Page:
“Being a parent is the hardest job in the world, but being a stepparent throws in a whole new set of challenges.”
Taking on the responsibilities of a stepparent and adopting the traditional role of mother or father, often does not work very well. The primary challenge for a stepparent is to develop your own unique role that works both for you and the family. This will also depend on the ages and personalities of the children in your stepfamily and the time you get to spend together. As time fosters relationships.
What is absolutely essential is that you and your partner role model a loving, respectful and emotionally secure relationship for the children. Couples need to make time for their relationship and have couple-time on a regular basis. Yes, this can be difficult (especially with multiple children!!) but this helps build stronger bonds as a couple, as a family and also benefits the children. Along with patience and open communication this will help build a successful stepfamily.
It is really good to remember (especially during the more challenging times):
- The road to being a well-functioning stepfamily is a winding one, and on this trip you will all need emotional stamina, humour and endurance.
- Stepfamilies are different to nuclear families. Their foundations are different with careful reconstruction and negotiation of roles and responsibilities often required and the consideration of both past and current relationships, histories and traditions. Don’t fret many people achieve it successfully!
- Being a stepparent generates varying emotions and expectations (at times exciting and rewarding) and can test our patience and character. Be aware of these feelings, the ups and downs; satisfaction, isolation, powerlessness, anger, pride, sadness, hope, guilt, jealously and frustration. Talk to someone or get some support about your feelings. Feelings are temporary and they do pass.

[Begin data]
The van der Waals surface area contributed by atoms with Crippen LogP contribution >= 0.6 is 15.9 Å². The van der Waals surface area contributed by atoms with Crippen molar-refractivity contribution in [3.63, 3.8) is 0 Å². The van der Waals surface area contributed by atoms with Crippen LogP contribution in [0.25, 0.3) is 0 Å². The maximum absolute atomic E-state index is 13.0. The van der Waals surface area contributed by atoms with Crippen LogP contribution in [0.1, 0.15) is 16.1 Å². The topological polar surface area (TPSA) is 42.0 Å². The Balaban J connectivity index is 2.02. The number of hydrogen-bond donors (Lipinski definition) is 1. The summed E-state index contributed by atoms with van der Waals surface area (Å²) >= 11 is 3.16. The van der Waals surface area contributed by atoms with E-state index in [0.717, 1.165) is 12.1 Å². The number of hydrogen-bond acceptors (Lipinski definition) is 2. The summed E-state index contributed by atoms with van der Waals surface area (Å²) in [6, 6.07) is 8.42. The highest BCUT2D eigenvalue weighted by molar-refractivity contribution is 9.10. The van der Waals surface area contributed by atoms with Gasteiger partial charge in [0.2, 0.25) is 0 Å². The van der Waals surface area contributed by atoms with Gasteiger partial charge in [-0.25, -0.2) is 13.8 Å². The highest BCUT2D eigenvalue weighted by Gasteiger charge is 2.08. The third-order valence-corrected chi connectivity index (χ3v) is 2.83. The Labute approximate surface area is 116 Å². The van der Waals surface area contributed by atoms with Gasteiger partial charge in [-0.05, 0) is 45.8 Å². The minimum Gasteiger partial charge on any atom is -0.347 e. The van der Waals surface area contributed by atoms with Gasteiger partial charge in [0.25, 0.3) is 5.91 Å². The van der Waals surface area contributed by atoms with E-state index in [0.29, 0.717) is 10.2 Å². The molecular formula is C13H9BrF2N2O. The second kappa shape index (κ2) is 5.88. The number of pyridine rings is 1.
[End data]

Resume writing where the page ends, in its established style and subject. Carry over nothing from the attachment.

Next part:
- It takes time for your stepfamily to develop its own routines and traditions. It can be helpful to make some rules or guidelines with your partner about your active involvement with the children (e.g. homework, discipline, providing transport etc.) and when you will stay in the background as a support.
How can I support the kids?
- Be the support but not the disciplinarian (unless there’s no other option) and let the biological parent discipline their children. Research confirms that this is what children want and expect from their parents.
- Ask for respect, but be prepared to be treated differently. Don’t expect an immediate bond, it can take months and years, just try to accommodate, understand and communicate openly. Patience, good-will and humour really comes in handy!
- Consider the children’s ages, where they are at, what is appropriate and a potential common interest or activity. Do some research or speak to a professional and remember time, interest and effort is the key in developing your relationship with them.
- Sit down with the children to discuss and decide together how you will address each other. Don’t expect them to call you “Mum or Dad.” Let them know you are not there to replace their other parent, but you will be there to support and guide them whenever they need you.
- Allow children to have alone time with their parent, whilst you take some time out for yourself and your own interests.
- Try not to get caught up in heated arguments, particularly with adolescent step children which is accepted a difficult time for all concerned. Walk away, and with your partners help resolve the situation by discussing it together at another time.
Family Relationships Advice Line 1800 050 321
Lifeline 13 11 14
Raising Children www.raisingchildren.net.au
Kids Helpline 1800 55 1800 or www.kidshelp.com.au
My Mob App – positive family-based app and communication tool to help you stay connected no matter where your family members and children – go to www.mymob.com
You will also like to read: